For a start, if we completely simplify the term, editing means choosing single parts and fragments and combining them into a new and coherent unit. It’s a specific and complex tool of expression in film.

Initially, we described the shot as the basic film unit. In this chapter about editing, we can say that shots get their true meaning only when combined with other shots in an edited scene.


On the most mechanical level, we use editing to get rid of any unnecessary space and time.

In everyday life, we talk about real time and space in which the actions of our characters take place. One of the basic features of editing is film space and time, which is in most cases different from real space and time (films which have been filmed in one shot are exceptions). more about film space >>

ORGANISATION OF SPACE (camera axis, axis of action)

In the film medium, the whole space and time is formed by a sequence of shots. The craft of film demands knowledge of the principals of different filming angles because every next shot must be a logical and natural continuation of the preceding shot. more about organisation of space >>


When a certain object or subject remains in a shot after a direct cut, whether in the same shape or different one, in the same part of the shot or in another, we get the illusion of a jump. We call it a phi effect. We know four forms of the phi effect. more about phi effect >>


Continuous editing tries to keep a flowing course of action without actually fully showing it. This is still the basis for most individual scenes in fictional film today. An editing sequence, edited in this way, should be without interruptions in order to keep the action logical and continuous. Cause and effect relationships must be clearly indicated. more about continuity of motion >>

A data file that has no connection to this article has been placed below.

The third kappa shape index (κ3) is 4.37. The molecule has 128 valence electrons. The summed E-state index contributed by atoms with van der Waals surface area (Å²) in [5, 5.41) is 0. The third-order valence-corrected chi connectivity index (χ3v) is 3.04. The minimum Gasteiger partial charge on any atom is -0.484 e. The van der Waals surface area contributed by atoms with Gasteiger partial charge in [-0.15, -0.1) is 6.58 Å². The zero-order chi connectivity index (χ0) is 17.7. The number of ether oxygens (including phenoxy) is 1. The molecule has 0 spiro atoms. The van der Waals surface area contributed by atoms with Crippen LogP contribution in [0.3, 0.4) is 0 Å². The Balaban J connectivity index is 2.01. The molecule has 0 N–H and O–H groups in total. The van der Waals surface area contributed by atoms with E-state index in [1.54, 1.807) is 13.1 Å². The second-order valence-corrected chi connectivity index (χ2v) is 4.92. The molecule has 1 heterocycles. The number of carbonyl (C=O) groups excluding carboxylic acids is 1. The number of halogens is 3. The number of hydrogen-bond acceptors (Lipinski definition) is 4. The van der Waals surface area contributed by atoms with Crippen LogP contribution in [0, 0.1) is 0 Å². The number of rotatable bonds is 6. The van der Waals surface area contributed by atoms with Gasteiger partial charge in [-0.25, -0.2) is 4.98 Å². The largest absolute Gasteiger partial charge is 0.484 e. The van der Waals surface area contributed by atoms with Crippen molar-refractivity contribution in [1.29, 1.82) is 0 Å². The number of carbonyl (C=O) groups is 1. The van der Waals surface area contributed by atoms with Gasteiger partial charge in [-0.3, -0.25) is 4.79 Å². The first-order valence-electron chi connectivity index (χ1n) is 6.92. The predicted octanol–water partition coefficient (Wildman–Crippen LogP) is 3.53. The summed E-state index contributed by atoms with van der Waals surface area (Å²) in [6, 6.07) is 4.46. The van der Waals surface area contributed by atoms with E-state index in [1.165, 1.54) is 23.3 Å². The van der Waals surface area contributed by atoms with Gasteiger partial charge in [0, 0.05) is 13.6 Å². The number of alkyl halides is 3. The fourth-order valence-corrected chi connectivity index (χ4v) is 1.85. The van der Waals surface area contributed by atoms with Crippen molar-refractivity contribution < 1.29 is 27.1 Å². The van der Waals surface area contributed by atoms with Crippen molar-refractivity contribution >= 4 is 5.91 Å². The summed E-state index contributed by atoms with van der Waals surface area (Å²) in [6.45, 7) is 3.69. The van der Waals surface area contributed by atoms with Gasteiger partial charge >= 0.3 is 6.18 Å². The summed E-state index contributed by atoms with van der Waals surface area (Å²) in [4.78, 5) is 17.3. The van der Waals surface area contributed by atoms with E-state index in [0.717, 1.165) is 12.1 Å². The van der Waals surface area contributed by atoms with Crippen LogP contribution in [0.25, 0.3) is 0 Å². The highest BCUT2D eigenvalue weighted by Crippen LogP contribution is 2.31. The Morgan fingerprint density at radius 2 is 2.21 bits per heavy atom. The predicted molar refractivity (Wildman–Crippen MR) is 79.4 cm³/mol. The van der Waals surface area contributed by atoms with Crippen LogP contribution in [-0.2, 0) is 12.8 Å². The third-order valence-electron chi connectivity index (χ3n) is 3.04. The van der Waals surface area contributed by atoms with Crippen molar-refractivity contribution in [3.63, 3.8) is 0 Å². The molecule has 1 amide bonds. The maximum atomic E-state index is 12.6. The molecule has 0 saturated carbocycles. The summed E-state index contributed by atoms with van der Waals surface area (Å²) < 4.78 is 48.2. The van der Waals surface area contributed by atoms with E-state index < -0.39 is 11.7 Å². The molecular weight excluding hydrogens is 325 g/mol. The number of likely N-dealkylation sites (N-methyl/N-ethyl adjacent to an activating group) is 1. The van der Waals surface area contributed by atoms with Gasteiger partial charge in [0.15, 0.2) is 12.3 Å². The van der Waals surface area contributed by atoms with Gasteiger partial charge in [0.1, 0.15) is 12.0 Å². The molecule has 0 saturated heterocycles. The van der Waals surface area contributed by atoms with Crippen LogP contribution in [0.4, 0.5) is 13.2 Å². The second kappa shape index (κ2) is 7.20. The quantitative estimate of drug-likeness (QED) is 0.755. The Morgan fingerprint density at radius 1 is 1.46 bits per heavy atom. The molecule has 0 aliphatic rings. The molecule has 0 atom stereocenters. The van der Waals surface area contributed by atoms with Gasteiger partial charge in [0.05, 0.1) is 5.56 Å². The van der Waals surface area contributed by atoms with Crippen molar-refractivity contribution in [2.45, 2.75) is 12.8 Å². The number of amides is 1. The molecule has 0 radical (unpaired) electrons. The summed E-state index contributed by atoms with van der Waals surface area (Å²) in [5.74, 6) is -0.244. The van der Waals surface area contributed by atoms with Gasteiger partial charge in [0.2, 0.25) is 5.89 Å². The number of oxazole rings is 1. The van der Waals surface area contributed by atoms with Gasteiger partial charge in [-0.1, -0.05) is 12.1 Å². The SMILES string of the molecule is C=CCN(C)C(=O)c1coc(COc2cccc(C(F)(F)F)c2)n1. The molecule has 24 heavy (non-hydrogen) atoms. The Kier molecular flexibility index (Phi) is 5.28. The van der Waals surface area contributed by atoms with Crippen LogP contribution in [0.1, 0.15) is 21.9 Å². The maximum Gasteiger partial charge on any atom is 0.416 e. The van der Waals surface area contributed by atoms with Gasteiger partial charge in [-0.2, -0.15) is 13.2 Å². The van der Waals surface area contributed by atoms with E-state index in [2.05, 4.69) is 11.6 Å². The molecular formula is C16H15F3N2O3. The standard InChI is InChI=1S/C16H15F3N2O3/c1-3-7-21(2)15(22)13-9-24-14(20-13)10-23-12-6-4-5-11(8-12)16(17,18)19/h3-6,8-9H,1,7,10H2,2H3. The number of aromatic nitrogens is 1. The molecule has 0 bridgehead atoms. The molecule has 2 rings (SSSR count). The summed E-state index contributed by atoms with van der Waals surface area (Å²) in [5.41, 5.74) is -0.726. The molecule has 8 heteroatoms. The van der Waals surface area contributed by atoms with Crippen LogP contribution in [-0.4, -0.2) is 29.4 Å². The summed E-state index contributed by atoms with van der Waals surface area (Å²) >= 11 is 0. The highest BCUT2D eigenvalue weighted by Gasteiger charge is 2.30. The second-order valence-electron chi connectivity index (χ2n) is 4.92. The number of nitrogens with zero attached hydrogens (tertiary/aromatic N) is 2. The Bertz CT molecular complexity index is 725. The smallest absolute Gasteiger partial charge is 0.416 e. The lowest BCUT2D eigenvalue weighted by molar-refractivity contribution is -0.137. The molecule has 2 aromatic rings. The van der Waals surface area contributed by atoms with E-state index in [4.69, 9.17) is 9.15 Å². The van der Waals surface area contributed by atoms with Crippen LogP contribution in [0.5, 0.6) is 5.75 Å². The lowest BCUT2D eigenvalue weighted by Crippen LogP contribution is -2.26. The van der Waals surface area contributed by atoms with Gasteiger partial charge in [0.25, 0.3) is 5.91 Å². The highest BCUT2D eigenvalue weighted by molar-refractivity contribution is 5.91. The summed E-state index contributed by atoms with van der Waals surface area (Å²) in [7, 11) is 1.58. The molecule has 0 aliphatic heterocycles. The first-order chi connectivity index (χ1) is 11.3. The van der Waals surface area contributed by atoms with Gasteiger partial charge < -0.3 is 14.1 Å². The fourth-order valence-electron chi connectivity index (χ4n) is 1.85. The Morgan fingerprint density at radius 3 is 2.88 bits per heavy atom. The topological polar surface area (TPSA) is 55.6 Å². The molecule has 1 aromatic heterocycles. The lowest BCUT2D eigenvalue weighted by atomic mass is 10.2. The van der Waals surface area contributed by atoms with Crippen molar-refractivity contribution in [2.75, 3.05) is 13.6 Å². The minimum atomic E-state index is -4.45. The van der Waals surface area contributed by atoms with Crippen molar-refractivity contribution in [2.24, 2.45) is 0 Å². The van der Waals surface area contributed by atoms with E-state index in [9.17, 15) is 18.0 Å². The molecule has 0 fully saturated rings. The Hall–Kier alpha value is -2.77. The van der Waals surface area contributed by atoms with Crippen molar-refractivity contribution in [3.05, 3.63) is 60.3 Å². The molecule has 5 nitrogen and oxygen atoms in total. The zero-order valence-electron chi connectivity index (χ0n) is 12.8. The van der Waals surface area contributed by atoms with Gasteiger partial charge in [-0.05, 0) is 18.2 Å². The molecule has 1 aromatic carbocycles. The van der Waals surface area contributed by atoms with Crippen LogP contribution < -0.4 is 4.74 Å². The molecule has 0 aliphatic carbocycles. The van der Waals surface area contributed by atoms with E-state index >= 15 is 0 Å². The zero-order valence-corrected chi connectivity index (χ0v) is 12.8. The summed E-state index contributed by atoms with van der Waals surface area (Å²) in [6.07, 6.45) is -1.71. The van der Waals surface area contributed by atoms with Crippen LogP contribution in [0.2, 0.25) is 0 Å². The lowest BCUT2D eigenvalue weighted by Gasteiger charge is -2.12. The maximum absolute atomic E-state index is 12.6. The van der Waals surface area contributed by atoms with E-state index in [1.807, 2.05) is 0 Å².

Linear editing is a kind of dramaturgical editing method which evolved from the simplest form of film narration. It includes unity of action, in many cases also unity of time and space. We also call it chronological editing because the narrative arc is presented in a chronological sequence. more about linear editing >>


Parallel editing is very much present in all works of audiovisual production. Typically, it’s the joining of two or more actions that are connected in time or space (but not necessarily causally). Parallel editing can appear in only one part of the editing composition or as an editing basis for the whole audiovisual work. more about parallel editing >>


As the name retrospection already tells us, we are talking about going back to the past. With retrospective film editing, we present one or more parts of the film that happened in the past. For transitions, we mostly use fade-in, fade-out, refocus, dissolve, etc. In modern art films, authors also use other creative solutions. more about retrospective editing >>


Fade-out and fade-in

A fade-out is a gradual transition with a darkening of the end of the shot until the moment when the picture disappears and fades into darkness. On the contrary, a fade-in is a transition from darkness in the beginning of the shot to the appearance of our presented picture. Fade-out and fade-in effects are mostly used as transitions between larger sequences, such as an ending or a beginning. In a creative sense, their use is unlimited.

more about editing transitions >>


The Kuleshov effect is a film editing effect named after the Russian filmmaker Lev Kuleshov (1899-1970). Between 1910 and 1920, he performed various experiments in the field of film editing. The effect is based on a shot or more close-up shots of a character’s face which shows no emotion. These shots were alternately edited with other different shots: first with a plate of soup, secondly with a coffin, thirdly with a woman on a bed… more about Kuleshov effect >>


Sound editing and design is the process of creating the final audio track for the film. From the beginning of sound, filmmakers have strived to improve the audio track and increase the experience of the viewer. For a greater experience of the audio track, the addition or manipulation of sound elements is necessary in most cases. We divide them into four basic groups: dialogue, effects, atmosphere and music. Each of them serves as a tool for creation.
Sound editing and design usually consist of several separate handling processes. The number of processes depends on the complexity of each individual project. more about sound editing >>